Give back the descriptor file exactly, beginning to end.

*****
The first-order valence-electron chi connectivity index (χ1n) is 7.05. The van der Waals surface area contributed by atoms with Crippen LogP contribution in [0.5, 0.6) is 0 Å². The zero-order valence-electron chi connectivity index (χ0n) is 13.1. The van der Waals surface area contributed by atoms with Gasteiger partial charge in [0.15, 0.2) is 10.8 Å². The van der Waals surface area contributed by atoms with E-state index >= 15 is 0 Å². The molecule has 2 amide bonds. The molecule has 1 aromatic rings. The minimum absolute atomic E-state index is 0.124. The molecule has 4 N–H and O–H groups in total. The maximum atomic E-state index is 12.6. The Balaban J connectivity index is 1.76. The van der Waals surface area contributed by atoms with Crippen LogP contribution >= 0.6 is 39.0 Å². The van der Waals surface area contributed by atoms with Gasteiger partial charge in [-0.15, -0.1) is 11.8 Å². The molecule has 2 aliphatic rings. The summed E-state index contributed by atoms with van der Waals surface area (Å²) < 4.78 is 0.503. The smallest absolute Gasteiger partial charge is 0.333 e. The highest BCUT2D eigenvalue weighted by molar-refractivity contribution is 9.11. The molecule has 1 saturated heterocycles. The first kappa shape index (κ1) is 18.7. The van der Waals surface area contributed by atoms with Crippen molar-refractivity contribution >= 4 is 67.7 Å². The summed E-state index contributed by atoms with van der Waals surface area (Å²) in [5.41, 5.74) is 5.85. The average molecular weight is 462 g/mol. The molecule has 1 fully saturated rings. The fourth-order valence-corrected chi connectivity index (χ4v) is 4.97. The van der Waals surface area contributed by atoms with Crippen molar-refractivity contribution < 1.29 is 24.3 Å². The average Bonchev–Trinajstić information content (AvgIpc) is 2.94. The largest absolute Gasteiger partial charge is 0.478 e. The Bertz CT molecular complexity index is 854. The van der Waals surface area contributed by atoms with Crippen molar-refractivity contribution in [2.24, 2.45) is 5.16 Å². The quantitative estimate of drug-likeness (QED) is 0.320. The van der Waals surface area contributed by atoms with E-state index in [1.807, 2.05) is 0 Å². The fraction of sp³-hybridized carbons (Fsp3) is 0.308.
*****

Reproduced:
The first-order valence-electron chi connectivity index (χ1n) is 7.05. The van der Waals surface area contributed by atoms with Crippen LogP contribution in [0.5, 0.6) is 0 Å². The zero-order valence-electron chi connectivity index (χ0n) is 13.1. The van der Waals surface area contributed by atoms with Gasteiger partial charge in [0.15, 0.2) is 10.8 Å². The van der Waals surface area contributed by atoms with E-state index >= 15 is 0 Å². The molecule has 2 amide bonds. The molecule has 1 aromatic rings. The minimum absolute atomic E-state index is 0.124. The molecule has 4 N–H and O–H groups in total. The maximum atomic E-state index is 12.6. The Balaban J connectivity index is 1.76. The van der Waals surface area contributed by atoms with Crippen LogP contribution >= 0.6 is 39.0 Å². The van der Waals surface area contributed by atoms with Gasteiger partial charge in [-0.15, -0.1) is 11.8 Å². The molecule has 2 aliphatic rings. The summed E-state index contributed by atoms with van der Waals surface area (Å²) < 4.78 is 0.503. The smallest absolute Gasteiger partial charge is 0.333 e. The highest BCUT2D eigenvalue weighted by molar-refractivity contribution is 9.11. The molecule has 1 saturated heterocycles. The first kappa shape index (κ1) is 18.7. The van der Waals surface area contributed by atoms with Crippen molar-refractivity contribution >= 4 is 67.7 Å². The summed E-state index contributed by atoms with van der Waals surface area (Å²) in [5.41, 5.74) is 5.85. The average molecular weight is 462 g/mol. The molecule has 1 fully saturated rings. The fourth-order valence-corrected chi connectivity index (χ4v) is 4.97. The van der Waals surface area contributed by atoms with Crippen molar-refractivity contribution < 1.29 is 24.3 Å². The average Bonchev–Trinajstić information content (AvgIpc) is 2.94. The largest absolute Gasteiger partial charge is 0.478 e. The Bertz CT molecular complexity index is 854. The van der Waals surface area contributed by atoms with Crippen molar-refractivity contribution in [2.24, 2.45) is 5.16 Å². The quantitative estimate of drug-likeness (QED) is 0.320. The van der Waals surface area contributed by atoms with E-state index in [1.807, 2.05) is 0 Å². The fraction of sp³-hybridized carbons (Fsp3) is 0.308.